LIBERTY - The city is making improvements fiscally, Certified Public Accountant Drake Curry told council Monday evening.
"I commend your efforts," he said. "Fundamentally, you are doing a good job for a town this size."
A review of the 2007 financial records showed improvements in the city's income and spending, he said.
"The town is much more fiscally responsible this year over last year," he said. "You are being smart in the way you're spending money."
Although the report shows deficits in some areas, it also shows larger gains in other places, he said.
"All in all, Liberty had a good year," Curry said. "This is something to feel good about."
In other action, council approved two applications of property rezoning while denying another.
In separate votes, properties at 331 and 327 West Front Street both received council's approval to be re-zoned from medium density residential to office commercial.
Due to family connections to the property, Mayor Brain Deese abstained from the vote.
Councilman Walt McJunkin said that the owners of that property planned on operating a catering service there, but the way the property was currently zoned, any signs advertising that business would have to placed on the house and not in the yard.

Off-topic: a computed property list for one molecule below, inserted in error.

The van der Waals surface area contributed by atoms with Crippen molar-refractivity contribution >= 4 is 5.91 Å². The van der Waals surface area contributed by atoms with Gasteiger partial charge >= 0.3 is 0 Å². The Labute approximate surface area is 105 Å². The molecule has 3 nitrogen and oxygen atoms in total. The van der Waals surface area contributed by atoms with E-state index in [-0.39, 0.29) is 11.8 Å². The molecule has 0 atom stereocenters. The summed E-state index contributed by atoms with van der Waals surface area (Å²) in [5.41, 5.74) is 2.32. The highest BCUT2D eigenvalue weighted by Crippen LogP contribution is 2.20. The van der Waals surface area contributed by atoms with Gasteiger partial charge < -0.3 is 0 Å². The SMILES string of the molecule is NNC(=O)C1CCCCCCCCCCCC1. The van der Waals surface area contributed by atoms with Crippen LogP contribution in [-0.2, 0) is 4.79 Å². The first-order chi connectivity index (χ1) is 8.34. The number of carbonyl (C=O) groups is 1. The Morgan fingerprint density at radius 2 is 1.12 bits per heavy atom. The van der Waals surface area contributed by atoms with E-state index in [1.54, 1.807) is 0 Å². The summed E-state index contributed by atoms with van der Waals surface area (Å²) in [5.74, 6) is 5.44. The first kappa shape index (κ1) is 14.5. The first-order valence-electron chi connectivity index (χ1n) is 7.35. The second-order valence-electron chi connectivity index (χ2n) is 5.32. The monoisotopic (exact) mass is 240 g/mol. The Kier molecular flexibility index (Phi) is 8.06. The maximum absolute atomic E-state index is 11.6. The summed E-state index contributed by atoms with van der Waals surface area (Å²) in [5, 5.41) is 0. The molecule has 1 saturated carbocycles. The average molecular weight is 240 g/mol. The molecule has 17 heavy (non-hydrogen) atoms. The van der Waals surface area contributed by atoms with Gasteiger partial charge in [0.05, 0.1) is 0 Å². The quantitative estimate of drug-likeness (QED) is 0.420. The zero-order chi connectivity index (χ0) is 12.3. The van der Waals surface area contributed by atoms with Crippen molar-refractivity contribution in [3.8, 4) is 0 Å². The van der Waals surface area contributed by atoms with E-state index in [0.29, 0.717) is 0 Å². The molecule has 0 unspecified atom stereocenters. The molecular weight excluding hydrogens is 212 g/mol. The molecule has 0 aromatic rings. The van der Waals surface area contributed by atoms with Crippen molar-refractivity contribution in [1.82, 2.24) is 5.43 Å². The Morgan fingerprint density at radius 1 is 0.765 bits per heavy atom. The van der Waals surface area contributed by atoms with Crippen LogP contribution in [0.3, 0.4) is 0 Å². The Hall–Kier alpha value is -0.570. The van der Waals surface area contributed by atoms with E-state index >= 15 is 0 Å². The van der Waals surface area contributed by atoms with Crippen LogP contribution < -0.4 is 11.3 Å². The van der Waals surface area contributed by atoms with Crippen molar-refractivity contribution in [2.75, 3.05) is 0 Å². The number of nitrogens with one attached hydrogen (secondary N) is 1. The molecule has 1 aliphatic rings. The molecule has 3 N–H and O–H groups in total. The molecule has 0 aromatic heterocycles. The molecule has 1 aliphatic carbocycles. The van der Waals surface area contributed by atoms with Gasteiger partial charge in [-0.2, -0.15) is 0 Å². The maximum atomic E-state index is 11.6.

"It's a catering business," McJunkin said. "The owners want people to be able to see the sign and they believe it couldn't be seen as well if it was only on the house."
An application for the re-zoning of property at 109 South Peachtree Street from medium density residential to office commercial fell short of passage in a 2-3 vote of council.
Deese again abstained from the vote, alone with Councilman Josh Harrison, who said that parcel butted against his own property.
Council also approved the purchase of two new vehicles for the police department.
Police Chief Leland "Corky" Miller said that many of the department's vehicles were older and had high mileage, and the purchase of the new vehicles would allow him to begin rotating off those vehicles rather than responding to a situation where several of the cars needed immediate replacement.
In other business, council approved the transfer of $10,000 of the city's hospitality tax funds to an account established for the support of Liberty Idol, an annual event that brings crowds to the downtown area each Friday evening during the summer.
"This is a major event for Liberty, and the city should become a major sponsor of the event," Deese said. "And $10,000 is not that much when you consider how much in benefits is reaped by the city during Liberty Idol.
"Businesses benefit from it because we have over 4,000 people coming into our downtown," he said.
Council also approved on first reading a Flood Damage Prevention Ordinance, which once passed, will meet the guidelines created under the 1962 National Flood Insurance Act, making it easier for residents suffering from damage due to floods to apply for national financial assistance.